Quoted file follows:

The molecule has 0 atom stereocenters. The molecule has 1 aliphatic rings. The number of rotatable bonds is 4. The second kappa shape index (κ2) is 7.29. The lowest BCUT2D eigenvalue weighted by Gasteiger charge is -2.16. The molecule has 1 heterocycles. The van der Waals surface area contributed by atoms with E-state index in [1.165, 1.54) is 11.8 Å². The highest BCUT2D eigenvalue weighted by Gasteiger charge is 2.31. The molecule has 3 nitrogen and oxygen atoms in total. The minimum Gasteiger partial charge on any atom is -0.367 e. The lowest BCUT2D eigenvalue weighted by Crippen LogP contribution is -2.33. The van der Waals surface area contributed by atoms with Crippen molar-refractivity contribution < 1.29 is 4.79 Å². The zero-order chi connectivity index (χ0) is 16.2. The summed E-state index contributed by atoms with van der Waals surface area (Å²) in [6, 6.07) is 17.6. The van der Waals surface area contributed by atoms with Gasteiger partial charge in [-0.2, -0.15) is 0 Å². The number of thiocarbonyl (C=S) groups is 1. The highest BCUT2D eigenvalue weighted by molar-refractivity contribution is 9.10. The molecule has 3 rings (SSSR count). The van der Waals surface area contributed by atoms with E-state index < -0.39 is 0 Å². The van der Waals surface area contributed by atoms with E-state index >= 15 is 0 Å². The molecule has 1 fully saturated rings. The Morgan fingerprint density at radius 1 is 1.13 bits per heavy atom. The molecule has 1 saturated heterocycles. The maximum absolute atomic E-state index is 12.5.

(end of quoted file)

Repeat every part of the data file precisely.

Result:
The molecule has 0 atom stereocenters. The molecule has 1 aliphatic rings. The number of rotatable bonds is 4. The second kappa shape index (κ2) is 7.29. The lowest BCUT2D eigenvalue weighted by Gasteiger charge is -2.16. The molecule has 1 heterocycles. The van der Waals surface area contributed by atoms with E-state index in [1.165, 1.54) is 11.8 Å². The highest BCUT2D eigenvalue weighted by Gasteiger charge is 2.31. The molecule has 3 nitrogen and oxygen atoms in total. The minimum Gasteiger partial charge on any atom is -0.367 e. The lowest BCUT2D eigenvalue weighted by Crippen LogP contribution is -2.33. The van der Waals surface area contributed by atoms with Crippen molar-refractivity contribution < 1.29 is 4.79 Å². The zero-order chi connectivity index (χ0) is 16.2. The summed E-state index contributed by atoms with van der Waals surface area (Å²) in [6, 6.07) is 17.6. The van der Waals surface area contributed by atoms with Gasteiger partial charge in [-0.2, -0.15) is 0 Å². The number of thiocarbonyl (C=S) groups is 1. The highest BCUT2D eigenvalue weighted by molar-refractivity contribution is 9.10. The molecule has 3 rings (SSSR count). The van der Waals surface area contributed by atoms with E-state index < -0.39 is 0 Å². The van der Waals surface area contributed by atoms with E-state index >= 15 is 0 Å². The molecule has 1 fully saturated rings. The Morgan fingerprint density at radius 1 is 1.13 bits per heavy atom. The molecule has 1 saturated heterocycles. The maximum absolute atomic E-state index is 12.5.